A bum note

It’s on its way out, that banknote of choice for the money laundering fraternity: on 4 May 2016 the European Central Bank announced that it will stop issuing the €500 note at the end of 2018, “taking into account concerns that this banknote could facilitate illicit activities”.  Of course you remember: I told you about it at the time.

To be honest, I’m not sure that I’ve ever been in possession of a €500 note; my European spends are usually far more modest.  (My greatest indulgence is stocking up on Ciobar hot chocolate powder in Italian supermercati.  It’s like no hot choc you have ever tasted – once you’ve had it, there’s no going back.)  But it seems that although the note will remain officially legal tender for the foreseeable, it’s getting harder and harder to use in normal life.  An article in the travel bit of the Sunday Times four days ago – prime holiday season – warned holidaymakers not to ‘get stuck with a Bin Laden’, as they are notoriously difficult to offload in shops, restaurants and even hotels.  The clue may be in the nickname: the note has long been associated with money laundering and terrorist financing.  As the French then-finance minister Machel Sapin said when the ECB withdrawal was announced in 2016, the €500 note is “used more for hiding things than for buying them”.  The advice is to refuse to take one at all and to insist on smaller denomination notes.  If you do end up with one, the recommendation of the ECB, no less, is to take it to a national central bank in the Eurozone.  Banks here in the UK are not keen – HSBC and Barclays are refusing to touch them – and the few foreign exchange bureaux that will take them are charging a premium to do so.  My advice?  Blow the lot on Ciobar: you’ll get about 850 sachets of chocolatey loveliness for just one Bin Laden.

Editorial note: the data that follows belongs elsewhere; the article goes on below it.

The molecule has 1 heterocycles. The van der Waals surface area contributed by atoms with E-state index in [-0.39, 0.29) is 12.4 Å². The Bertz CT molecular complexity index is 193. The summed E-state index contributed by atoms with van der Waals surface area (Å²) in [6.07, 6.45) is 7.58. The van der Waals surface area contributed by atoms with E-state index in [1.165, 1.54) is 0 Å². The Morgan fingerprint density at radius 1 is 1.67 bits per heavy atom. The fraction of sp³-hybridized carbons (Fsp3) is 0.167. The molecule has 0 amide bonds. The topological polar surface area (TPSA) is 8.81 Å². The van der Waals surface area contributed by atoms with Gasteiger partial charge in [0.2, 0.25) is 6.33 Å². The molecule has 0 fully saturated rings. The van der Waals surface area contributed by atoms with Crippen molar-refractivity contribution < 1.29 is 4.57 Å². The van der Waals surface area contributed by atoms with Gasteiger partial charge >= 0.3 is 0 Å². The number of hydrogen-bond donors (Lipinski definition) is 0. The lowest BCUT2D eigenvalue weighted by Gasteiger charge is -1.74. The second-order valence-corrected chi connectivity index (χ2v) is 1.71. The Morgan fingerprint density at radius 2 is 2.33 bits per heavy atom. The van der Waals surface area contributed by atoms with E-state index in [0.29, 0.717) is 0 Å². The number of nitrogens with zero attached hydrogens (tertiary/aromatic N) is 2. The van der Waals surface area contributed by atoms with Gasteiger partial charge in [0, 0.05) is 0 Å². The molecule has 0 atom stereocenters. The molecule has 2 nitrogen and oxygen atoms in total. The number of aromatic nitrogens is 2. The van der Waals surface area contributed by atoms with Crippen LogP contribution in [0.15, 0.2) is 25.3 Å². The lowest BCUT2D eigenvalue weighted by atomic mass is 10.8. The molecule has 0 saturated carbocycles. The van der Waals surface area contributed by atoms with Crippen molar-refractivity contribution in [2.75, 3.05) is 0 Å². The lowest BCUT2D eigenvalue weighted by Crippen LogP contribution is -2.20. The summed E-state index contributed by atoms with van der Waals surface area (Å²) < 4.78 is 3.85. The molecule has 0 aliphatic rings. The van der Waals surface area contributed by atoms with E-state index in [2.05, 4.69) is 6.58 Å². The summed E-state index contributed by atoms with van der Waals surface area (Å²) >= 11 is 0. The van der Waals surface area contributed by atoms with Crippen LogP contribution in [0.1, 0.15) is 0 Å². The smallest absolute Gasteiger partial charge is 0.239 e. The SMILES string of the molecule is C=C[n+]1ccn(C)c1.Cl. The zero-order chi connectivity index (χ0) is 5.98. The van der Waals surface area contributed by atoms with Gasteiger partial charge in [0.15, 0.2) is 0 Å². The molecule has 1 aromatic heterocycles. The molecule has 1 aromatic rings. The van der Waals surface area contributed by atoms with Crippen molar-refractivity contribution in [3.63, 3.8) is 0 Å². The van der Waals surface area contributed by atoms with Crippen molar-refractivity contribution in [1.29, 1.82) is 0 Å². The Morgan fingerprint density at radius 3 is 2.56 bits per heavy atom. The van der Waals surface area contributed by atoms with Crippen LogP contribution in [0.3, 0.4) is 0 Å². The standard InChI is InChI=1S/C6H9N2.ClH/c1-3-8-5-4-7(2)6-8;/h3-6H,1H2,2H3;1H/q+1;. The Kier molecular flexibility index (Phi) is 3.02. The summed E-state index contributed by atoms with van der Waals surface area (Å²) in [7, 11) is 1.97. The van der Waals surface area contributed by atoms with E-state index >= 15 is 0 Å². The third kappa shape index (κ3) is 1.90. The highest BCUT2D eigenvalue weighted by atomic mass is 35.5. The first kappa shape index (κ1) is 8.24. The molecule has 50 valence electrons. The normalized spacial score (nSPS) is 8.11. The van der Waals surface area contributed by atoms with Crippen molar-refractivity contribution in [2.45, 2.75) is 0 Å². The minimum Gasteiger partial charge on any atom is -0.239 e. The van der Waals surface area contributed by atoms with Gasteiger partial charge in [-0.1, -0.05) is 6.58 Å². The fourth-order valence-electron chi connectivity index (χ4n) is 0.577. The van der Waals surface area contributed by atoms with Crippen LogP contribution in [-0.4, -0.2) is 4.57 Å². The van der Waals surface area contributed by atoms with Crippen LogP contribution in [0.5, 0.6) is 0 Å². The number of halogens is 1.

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10 Responses to A bum note

  1. mariecaffi says:

    As an Italian I fully agree with you on the Ciobar – you English just cannot do hot chocolate 😉

    Marie Caffi MICA
    Risk and Compliance Manager I FNB Channel Islands
    [Description: Description: FNB_logo-horiz]

    PO Box 602, La Plaiderie House, St Peter Port, Guernsey, GY1 4NL, Channel Islands
    T: +44 (0)1481 748126 F: +44 (0)1481 700222

    FirstRand Bank Limited Guernsey Branch trading as FNB Channel Islands is regulated by The Guernsey Financial Services Commission and licensed under The Banking Supervision (Bailiwick of Guernsey) Law, 1994.

    FirstRand Bank Limited is a public limited company registered with the Companies and Intellectual Property Commission in South Africa (Registration number 1929/001225/06), and is authorised and regulated by the South African Reserve Bank. Head office: 4 Merchant Place, Corner Fredman Drive and Rivonia Road, Sandton, 2196, South Africa.

  2. CDWOS says:

    Pricey chocolate, must be good (your ringing endorsement speaks volumes t!!) Not surprising really these notes have been tagged by the law Enforcement Agencies from the outset as perfect for illegal money transfers (physical if I remember correctly) money laundering, and everything else illicit involving cash. It has taken a very long time to reach a decision (EU of course possibly the most surprising aspect is that they have made a decision – not that I am cynical or biased you understand !!)

    • Only the best for me, CDWOS! And yes, any high value note is perfect for cash smuggling – reduce the volume/weight and you’re laughing. Perhaps we should insist that anyone with a dodgy CDD check is issued only with pound coins when withdrawing/converting any money!

  3. Roy McCarthy says:

    I can’t think that I’ve ever seen a denomination above 50 EUR/GBP/USD. Or very rarely, even back in the good old ‘draw from offshore bank, post to various addresses in brown envelopes’ halcyon Jersey days. Never mind, cash itself is a concept that will disappear soon enough.

    • I’ve seen a few hundreds in the US, but not in the UK or EU. We’re obviously not moving in moneyed circles, Roy!

      • CDWOS says:

        The halcyon days when cash was king and your overseas visiting clients wore overcoats in the Summer and arrived looked far more portly than they left!!! Ah yes I remember them well. Have seen and handled €100 and €200 notes – does that mean that I move in the right circles??!! And I never realised!

  4. Pingback: Purple, portable and prized | I hate money laundering

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